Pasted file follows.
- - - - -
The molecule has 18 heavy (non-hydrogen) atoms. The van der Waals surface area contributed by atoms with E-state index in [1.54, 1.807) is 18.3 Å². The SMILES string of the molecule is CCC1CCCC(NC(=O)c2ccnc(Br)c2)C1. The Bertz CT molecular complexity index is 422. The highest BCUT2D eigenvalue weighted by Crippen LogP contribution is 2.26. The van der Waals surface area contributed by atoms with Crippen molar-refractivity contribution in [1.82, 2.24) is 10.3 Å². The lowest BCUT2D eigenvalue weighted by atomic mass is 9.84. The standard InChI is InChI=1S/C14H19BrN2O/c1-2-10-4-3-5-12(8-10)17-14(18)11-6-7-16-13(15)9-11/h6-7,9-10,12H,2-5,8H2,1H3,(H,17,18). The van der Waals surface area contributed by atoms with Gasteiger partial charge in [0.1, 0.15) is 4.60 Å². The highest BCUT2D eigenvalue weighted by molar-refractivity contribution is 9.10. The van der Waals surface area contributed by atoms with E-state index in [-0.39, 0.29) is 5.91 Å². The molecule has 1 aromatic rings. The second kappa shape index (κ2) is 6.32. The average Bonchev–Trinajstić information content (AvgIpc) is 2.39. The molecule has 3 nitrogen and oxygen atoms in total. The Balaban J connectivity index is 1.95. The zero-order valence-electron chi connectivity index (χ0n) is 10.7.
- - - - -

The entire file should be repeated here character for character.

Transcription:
The molecule has 18 heavy (non-hydrogen) atoms. The van der Waals surface area contributed by atoms with E-state index in [1.54, 1.807) is 18.3 Å². The SMILES string of the molecule is CCC1CCCC(NC(=O)c2ccnc(Br)c2)C1. The Bertz CT molecular complexity index is 422. The highest BCUT2D eigenvalue weighted by Crippen LogP contribution is 2.26. The van der Waals surface area contributed by atoms with Crippen molar-refractivity contribution in [1.82, 2.24) is 10.3 Å². The lowest BCUT2D eigenvalue weighted by atomic mass is 9.84. The standard InChI is InChI=1S/C14H19BrN2O/c1-2-10-4-3-5-12(8-10)17-14(18)11-6-7-16-13(15)9-11/h6-7,9-10,12H,2-5,8H2,1H3,(H,17,18). The van der Waals surface area contributed by atoms with Gasteiger partial charge in [0.1, 0.15) is 4.60 Å². The highest BCUT2D eigenvalue weighted by molar-refractivity contribution is 9.10. The van der Waals surface area contributed by atoms with E-state index in [-0.39, 0.29) is 5.91 Å². The molecule has 1 aromatic rings. The second kappa shape index (κ2) is 6.32. The average Bonchev–Trinajstić information content (AvgIpc) is 2.39. The molecule has 3 nitrogen and oxygen atoms in total. The Balaban J connectivity index is 1.95. The zero-order valence-electron chi connectivity index (χ0n) is 10.7.